Applying material to individual faces is very slow

I’m creating a simple solid shape, a cylinder with flattened hemispherical ends so it looks like a capsule. dummy|690x466

I created a simple material to apply to it (just color and alpha), but I’m finding it extremely slow to apply the material if I do something like:

  @shapes["tank"].entities.grep(Sketchup::Face).each{ |face|
    face.material = @materialToSet
    face.back_material = @materialToSet
  }

Runtime for material application alone is about 20 seconds and I wouldn’t consider the geometry overly complex, the cylindrical section has 72 sides. Is there something I can do to speed this up? In the UI one click selects the entire cylindrical surface and manual material application is a fraction of a second.

Alternatively I could apply the material to the entire group, but that’s generally frowned upon, even if it is exceptionally fast.

Two ideas:

If you enclose the code in an operation with the disable_ui flag set true, that may let it run much faster. Updating the view after each face is colored will greatly slow things down. Don’t forget to commit the operation at the end.

The grep method automatically takes a block argument. You don’t need .each. I don’t know that this will speed up the code much though.

4 Likes

You are correct, removing the .each didn’t do much. BUT, enclosing it in an operation with the UI disabled brought it down to 0.2 seconds, thank you so much!

1 Like

I forgot to mention that wrapping in an operation also puts a single item onto the undo stack instead of flooding it with one per face. That will not only make the code a bit faster, it will make it possible to change your mind without undoing hundreds of actions (and maybe exhausting the undo stack!).

3 Likes

That’s good to know, thanks again.

Why is applying to the overall group frowned upon?
It is convenient when you want the same alpha on both sides of the faces.

1 Like

Actually, it depends on what you are trying to do. There are cases in which painting the outside of a group is fine. Especially if the group represents something that is homogeneous in reality. Why paint all the faces red one by one if that’s what the whole group is anyway?

But there are also situations where it doesn’t work well. Obviously, you can’t represent an object with different materials on its faces if you paint the container. An example is a wooden board, in which the face, edge, and end grain needs to differ if you are after realism. You also can’t fiddle with the alignment of the material’s texture, you have to live with however SketchUp mapped it on all the faces. That can look odd where it wraps around corners. Finally, I think there are some renderers that won’t work right if you paint the group not the faces?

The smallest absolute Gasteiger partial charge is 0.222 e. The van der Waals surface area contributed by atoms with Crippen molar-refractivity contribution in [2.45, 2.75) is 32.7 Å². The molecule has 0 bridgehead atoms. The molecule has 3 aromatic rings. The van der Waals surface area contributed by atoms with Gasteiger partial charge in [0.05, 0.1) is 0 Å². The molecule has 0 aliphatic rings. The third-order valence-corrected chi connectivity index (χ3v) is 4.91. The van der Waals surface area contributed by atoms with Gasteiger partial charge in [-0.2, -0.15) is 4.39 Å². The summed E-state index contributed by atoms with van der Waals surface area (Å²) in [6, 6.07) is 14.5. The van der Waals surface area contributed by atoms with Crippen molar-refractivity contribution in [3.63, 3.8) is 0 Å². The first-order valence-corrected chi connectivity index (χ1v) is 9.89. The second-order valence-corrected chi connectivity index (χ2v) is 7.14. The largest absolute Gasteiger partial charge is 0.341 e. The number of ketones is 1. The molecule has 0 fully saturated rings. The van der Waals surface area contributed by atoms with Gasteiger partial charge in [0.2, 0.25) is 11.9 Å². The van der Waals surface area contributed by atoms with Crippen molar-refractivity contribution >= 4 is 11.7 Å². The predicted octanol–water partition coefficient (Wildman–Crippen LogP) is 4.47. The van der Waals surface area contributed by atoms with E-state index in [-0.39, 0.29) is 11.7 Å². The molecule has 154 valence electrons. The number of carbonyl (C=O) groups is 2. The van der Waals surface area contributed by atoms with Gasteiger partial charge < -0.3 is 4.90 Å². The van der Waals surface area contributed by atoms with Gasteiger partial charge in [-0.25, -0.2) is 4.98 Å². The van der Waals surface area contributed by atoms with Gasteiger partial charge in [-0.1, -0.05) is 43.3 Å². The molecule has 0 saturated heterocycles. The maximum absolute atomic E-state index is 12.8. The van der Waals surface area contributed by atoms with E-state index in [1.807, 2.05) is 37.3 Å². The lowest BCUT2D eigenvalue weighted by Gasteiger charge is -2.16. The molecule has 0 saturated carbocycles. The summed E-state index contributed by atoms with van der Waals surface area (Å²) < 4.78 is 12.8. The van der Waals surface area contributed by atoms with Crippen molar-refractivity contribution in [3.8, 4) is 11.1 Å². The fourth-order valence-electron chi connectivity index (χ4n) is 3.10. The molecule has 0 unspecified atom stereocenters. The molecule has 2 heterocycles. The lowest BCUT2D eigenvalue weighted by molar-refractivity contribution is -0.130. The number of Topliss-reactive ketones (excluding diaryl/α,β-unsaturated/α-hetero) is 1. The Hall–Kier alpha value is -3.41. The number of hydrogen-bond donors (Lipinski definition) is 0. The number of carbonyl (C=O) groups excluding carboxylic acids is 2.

2 Likes

One interesting thing, that I hadn’t realized before trying just now, applying a transparent material to one side of a face does also apply it to the other side. Unless the other side already has a material applied.

1 Like

Are you sure about that? If I start with no materials applied and I apply the transparent material to one side and do a section cut, the interior still has the default material.

The homogenous painting is a good point. In terms of being frowned upon, I’m just recalling the ‘10 Things I Hate About Your Sketchup Model’ from Basecamp and painting the entire group was one of those.

See this screen recording.

I can only duplicate that functionality when using the UI, the API seems to require explicit front and back face material application.

Ha! I should look more carefully at which forum page I’m on.

That is not what I’m seeing from the Ruby console. Given a grouped entity (a solid cube with no nested groups or components):

group.material= "Material1"

I gave that material a brown color with an alpha of 0.25, andl I’m seeing right through it, indicating both sides have been applied. I think I remember that if faces already have a material, they do not receive the material for the overall group or component. (Another reason to frown upon group level material if the plugin needs control of all face materials.)

Sketchup::Group has no back_material method, so presumably when the renderer works its way up the model tree looking for materials applied to the containers, if it finds a group.material, then that gets rendered on all surfaces (front or reverse) that don’t have their own explicit material assigned.

1 Like

I’ll state it more explicitly. If I start with no materials applied to any face and I apply the transparent material to the front face using the API and do a section cut, the back face still has the default material. I’m talking faces, not the group material.

You are correct about the group material application not pushing down on the faces, that was the takeaway from the ‘10 Things I Hate About Your Sketchup Model’ that I came back to elaborate on. It’s especially troublesome if there are nested groups with materials applied on the groups because you get behavior you wouldn’t expect, like the lower group materials having visibility precedence over the outer most group. It can get pretty messy if one isn’t careful.